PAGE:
ARTICLE: Two Montanans accused in telemedicine scheme to defraud Medicare

“These cases hold accountable those medical professionals and others who have exploited health care benefit programs and patients for personal gain.”

Two Montanans accused in telemedicine scheme to defraud Medicare

From Staff Reports, Great Falls Tribune 

Two Montana nurse practitioners are accused of participating in a scheme to defraud Medicare of almost $10 million and are part of a nationwide sweep that includes hundreds of defendants and billions of dollars, officials said Wednesday.

Mark Allen Hill, 54, of Edenburg, N.D., and whose address of record for participation in the Medicare program was Cut Bank, and Janae Nichole Harper, 33, of Kalispell and formerly of Billings, were charged with conspiracy to commit health care fraud, officials said.

Each defendant is accused of receiving money to sign unnecessary brace orders, often without ever talking to the Medicare beneficiary to determine whether the braces were medically necessary, the Montana U.S. Attorney’s office said.

The indictment alleges Hill signed fraudulent medical orders for braces resulting in more than $10 million in claims to Medicare, of which the government paid more than $5 million. The indictment charging Harper alleges she signed fraudulent medical orders for braces resulting in more than $8 million in claims to Medicare, of which the government paid more than $4 million, officials said in a news release.

Hill and Harper face a maximum 10 years in prison and a $250,000 fine.

Arraignments for both are set for Oct. 27 in Great Falls before U.S. Magistrate Judge John T. Johnston. The cases are being prosecuted by Assistant U.S. Attorney Michael A. Kakuk and Robyn N. Pullio, trial attorney.

U.S. Attorney’s Office for Montana and the U.S. Department of Justice on Wednesday announced “historic national health care fraud and opioid enforcement actions” that involved 345 charged defendants across 51 federal districts.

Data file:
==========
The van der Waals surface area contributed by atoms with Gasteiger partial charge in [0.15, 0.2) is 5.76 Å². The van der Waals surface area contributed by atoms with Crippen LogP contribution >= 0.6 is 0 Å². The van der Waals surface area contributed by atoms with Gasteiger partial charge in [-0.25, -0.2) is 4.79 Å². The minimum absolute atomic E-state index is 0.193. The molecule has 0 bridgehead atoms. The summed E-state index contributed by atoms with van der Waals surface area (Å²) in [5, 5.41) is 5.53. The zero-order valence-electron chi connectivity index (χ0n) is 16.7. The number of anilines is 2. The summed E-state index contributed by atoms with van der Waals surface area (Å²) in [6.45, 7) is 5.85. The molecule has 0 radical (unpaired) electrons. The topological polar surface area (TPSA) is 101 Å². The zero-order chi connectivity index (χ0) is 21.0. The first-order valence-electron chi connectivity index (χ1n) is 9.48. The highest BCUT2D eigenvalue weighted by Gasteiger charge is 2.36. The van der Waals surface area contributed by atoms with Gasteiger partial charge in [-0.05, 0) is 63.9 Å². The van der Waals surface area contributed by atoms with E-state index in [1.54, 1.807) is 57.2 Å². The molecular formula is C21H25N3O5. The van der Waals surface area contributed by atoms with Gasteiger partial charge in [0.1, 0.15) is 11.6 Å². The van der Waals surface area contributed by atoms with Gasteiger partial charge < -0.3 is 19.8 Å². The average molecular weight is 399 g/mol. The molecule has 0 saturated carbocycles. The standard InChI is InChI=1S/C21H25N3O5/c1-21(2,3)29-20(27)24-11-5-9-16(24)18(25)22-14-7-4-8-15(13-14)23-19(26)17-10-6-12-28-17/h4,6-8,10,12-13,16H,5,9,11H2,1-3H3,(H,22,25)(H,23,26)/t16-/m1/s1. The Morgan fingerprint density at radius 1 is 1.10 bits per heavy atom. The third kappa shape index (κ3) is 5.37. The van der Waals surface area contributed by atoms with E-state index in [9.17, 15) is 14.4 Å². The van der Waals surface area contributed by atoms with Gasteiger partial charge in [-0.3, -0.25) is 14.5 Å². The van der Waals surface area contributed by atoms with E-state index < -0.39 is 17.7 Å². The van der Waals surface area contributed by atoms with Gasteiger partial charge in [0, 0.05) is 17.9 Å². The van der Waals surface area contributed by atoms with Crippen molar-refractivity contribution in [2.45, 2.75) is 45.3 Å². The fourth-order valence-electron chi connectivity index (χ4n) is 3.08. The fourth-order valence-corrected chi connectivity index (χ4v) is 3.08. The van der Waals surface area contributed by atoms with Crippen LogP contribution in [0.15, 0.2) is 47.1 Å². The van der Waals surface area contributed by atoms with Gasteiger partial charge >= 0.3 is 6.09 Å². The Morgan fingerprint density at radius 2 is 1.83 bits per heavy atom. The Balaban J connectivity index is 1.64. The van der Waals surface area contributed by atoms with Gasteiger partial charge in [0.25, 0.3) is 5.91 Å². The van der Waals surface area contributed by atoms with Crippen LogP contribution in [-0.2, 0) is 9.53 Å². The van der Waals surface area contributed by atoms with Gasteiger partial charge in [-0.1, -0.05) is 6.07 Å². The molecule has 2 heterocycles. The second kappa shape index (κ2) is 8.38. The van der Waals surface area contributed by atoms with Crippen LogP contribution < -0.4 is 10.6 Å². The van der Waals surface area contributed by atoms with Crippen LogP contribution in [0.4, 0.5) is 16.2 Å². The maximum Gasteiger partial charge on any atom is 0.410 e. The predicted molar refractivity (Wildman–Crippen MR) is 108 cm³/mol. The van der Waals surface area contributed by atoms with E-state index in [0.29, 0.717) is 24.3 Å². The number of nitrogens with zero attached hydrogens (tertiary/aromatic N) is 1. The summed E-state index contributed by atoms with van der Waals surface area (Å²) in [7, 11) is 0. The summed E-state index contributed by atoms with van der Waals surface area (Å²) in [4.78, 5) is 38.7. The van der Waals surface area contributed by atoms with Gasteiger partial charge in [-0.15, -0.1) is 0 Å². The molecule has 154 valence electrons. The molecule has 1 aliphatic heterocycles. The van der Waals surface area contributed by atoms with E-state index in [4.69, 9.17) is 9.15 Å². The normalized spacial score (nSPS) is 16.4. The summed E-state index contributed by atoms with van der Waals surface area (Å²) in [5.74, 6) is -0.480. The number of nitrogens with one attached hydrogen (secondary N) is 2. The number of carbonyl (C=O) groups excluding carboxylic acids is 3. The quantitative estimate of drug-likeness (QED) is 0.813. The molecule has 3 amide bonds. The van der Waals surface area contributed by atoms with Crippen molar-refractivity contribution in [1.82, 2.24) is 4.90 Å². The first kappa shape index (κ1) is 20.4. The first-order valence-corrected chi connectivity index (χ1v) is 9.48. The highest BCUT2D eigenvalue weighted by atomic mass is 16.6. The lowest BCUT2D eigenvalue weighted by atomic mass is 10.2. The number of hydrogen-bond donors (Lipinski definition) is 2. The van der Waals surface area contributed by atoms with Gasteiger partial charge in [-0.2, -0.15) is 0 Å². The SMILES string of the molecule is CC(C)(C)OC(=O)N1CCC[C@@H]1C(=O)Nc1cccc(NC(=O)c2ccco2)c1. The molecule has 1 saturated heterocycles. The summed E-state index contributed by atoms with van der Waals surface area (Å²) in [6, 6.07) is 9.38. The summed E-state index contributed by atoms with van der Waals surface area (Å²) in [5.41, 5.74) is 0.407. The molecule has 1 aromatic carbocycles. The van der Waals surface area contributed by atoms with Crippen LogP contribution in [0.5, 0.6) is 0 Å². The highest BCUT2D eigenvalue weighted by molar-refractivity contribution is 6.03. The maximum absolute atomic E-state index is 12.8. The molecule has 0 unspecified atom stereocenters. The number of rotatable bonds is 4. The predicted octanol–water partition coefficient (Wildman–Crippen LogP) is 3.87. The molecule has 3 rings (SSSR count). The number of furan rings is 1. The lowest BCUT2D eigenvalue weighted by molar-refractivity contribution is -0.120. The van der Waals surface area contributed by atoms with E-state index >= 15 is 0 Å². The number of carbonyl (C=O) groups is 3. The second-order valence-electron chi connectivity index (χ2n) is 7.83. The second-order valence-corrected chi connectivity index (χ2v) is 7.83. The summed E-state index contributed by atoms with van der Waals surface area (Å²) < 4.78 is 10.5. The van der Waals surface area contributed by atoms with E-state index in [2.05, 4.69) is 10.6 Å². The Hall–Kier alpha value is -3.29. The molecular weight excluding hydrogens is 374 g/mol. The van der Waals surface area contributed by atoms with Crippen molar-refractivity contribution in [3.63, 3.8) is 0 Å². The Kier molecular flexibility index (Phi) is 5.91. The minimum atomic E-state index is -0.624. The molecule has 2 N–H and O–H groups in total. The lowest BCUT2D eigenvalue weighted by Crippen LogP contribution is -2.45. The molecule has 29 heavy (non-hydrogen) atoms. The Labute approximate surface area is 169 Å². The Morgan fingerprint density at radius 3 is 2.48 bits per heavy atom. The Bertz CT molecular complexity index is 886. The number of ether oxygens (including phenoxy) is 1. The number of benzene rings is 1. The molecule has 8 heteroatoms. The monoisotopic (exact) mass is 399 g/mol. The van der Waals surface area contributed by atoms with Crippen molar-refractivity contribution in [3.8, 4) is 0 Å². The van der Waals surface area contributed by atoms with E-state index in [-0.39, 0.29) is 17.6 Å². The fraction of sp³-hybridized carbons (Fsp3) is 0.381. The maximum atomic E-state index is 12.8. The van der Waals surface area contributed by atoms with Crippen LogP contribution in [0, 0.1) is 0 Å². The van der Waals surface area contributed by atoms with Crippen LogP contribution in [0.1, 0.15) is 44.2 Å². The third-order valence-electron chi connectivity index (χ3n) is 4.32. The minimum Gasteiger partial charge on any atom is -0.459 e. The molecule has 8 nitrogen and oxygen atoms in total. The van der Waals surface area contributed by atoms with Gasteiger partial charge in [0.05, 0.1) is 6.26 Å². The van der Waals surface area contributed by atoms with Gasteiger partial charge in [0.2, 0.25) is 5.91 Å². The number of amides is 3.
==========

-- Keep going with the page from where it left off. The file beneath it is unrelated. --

This includes more than 100 doctors, nurses and other licensed medical professionals, Acting Assistant Attorney General Brian C. Rabbitt said.

These defendants have been charged with submitting more than $6 billion in false and fraudulent claims to federal health care programs and private insurers, including more than $4.5 billion connected to telemedicine, more than $845 million connected to substance abuse treatment facilities, or “sober homes,” and more than $806 million connected to other health care fraud and illegal opioid distribution schemes across the country, officials said.

“This nationwide enforcement operation is historic in both its size and scope, alleging billions of dollars in health care fraud across the country,” Rabbitt said.  “These cases hold accountable those medical professionals and others who have exploited health care benefit programs and patients for personal gain.”

The largest amount of alleged fraud loss charged in connection with the cases – $4.5 billion in allegedly false and fraudulent claims submitted by more than 86 criminal defendants in 19 judicial districts – relates to schemes involving telemedicine:  the use of telecommunications to provide health care services remotely. 

 According to court documents, certain defendant telemedicine executives allegedly paid doctors and nurse practitioners to order unnecessary durable medical equipment, genetic and other diagnostic testing, and pain medications, either without any patient interaction or with only a brief telephonic conversation with patients they had never met or seen.

Durable medical equipment companies, genetic testing laboratories, and pharmacies then purchased those orders in exchange for illegal kickbacks and bribes and submitted false and fraudulent claims to Medicare and other government insurers.

Read More: https://www.greatfallstribune.com/story/news/2020/09/30/montana-nurse-practioners-accused-telemedicine-medicare-fraud-scheme/5873567002/